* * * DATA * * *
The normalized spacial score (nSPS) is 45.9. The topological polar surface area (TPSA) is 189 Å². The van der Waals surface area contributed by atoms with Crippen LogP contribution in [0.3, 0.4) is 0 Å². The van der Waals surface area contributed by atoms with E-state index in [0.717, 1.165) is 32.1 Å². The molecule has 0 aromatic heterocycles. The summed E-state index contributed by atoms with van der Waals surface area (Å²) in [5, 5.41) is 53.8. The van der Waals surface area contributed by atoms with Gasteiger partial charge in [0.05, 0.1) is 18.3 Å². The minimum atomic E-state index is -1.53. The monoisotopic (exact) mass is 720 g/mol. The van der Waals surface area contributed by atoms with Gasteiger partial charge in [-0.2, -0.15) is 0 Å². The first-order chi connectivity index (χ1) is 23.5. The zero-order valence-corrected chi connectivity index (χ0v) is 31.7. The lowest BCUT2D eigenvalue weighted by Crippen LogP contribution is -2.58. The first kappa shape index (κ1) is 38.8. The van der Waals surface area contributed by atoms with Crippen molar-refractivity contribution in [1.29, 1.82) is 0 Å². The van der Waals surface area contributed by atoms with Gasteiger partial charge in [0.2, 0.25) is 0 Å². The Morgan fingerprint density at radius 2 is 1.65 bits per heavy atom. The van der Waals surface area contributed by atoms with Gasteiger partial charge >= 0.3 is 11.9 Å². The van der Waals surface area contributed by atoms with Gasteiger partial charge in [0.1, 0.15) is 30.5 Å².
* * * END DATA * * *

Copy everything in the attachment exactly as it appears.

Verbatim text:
The normalized spacial score (nSPS) is 45.9. The topological polar surface area (TPSA) is 189 Å². The van der Waals surface area contributed by atoms with Crippen LogP contribution in [0.3, 0.4) is 0 Å². The van der Waals surface area contributed by atoms with E-state index in [0.717, 1.165) is 32.1 Å². The molecule has 0 aromatic heterocycles. The summed E-state index contributed by atoms with van der Waals surface area (Å²) in [5, 5.41) is 53.8. The van der Waals surface area contributed by atoms with Gasteiger partial charge in [0.05, 0.1) is 18.3 Å². The minimum atomic E-state index is -1.53. The monoisotopic (exact) mass is 720 g/mol. The van der Waals surface area contributed by atoms with Gasteiger partial charge in [-0.2, -0.15) is 0 Å². The first-order chi connectivity index (χ1) is 23.5. The zero-order valence-corrected chi connectivity index (χ0v) is 31.7. The lowest BCUT2D eigenvalue weighted by Crippen LogP contribution is -2.58. The first kappa shape index (κ1) is 38.8. The van der Waals surface area contributed by atoms with Crippen molar-refractivity contribution in [1.29, 1.82) is 0 Å². The van der Waals surface area contributed by atoms with Gasteiger partial charge in [0.2, 0.25) is 0 Å². The Morgan fingerprint density at radius 2 is 1.65 bits per heavy atom. The van der Waals surface area contributed by atoms with Gasteiger partial charge >= 0.3 is 11.9 Å². The van der Waals surface area contributed by atoms with Gasteiger partial charge in [0.1, 0.15) is 30.5 Å².